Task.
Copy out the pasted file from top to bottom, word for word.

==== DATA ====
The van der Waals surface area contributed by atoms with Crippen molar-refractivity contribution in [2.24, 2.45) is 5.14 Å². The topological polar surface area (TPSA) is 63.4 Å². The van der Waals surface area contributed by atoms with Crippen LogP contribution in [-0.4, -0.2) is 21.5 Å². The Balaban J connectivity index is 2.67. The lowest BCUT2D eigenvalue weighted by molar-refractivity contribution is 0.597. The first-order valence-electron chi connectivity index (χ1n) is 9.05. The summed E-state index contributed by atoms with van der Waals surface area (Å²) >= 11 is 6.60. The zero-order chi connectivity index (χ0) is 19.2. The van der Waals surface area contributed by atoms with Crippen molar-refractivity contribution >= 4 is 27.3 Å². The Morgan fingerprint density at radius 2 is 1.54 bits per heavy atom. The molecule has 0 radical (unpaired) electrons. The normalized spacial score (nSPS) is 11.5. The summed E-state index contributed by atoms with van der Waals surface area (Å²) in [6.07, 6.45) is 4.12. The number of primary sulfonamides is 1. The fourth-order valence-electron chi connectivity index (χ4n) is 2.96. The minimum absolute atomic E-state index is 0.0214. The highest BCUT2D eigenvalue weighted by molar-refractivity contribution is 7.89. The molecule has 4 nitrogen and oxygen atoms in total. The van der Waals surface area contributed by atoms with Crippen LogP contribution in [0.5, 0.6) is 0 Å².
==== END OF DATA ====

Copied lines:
The van der Waals surface area contributed by atoms with Crippen molar-refractivity contribution in [2.24, 2.45) is 5.14 Å². The topological polar surface area (TPSA) is 63.4 Å². The van der Waals surface area contributed by atoms with Crippen LogP contribution in [-0.4, -0.2) is 21.5 Å². The Balaban J connectivity index is 2.67. The lowest BCUT2D eigenvalue weighted by molar-refractivity contribution is 0.597. The first-order valence-electron chi connectivity index (χ1n) is 9.05. The summed E-state index contributed by atoms with van der Waals surface area (Å²) >= 11 is 6.60. The zero-order chi connectivity index (χ0) is 19.2. The van der Waals surface area contributed by atoms with Crippen molar-refractivity contribution >= 4 is 27.3 Å². The Morgan fingerprint density at radius 2 is 1.54 bits per heavy atom. The molecule has 0 radical (unpaired) electrons. The normalized spacial score (nSPS) is 11.5. The summed E-state index contributed by atoms with van der Waals surface area (Å²) in [6.07, 6.45) is 4.12. The number of primary sulfonamides is 1. The fourth-order valence-electron chi connectivity index (χ4n) is 2.96. The minimum absolute atomic E-state index is 0.0214. The highest BCUT2D eigenvalue weighted by molar-refractivity contribution is 7.89. The molecule has 4 nitrogen and oxygen atoms in total. The van der Waals surface area contributed by atoms with Crippen LogP contribution in [0.5, 0.6) is 0 Å².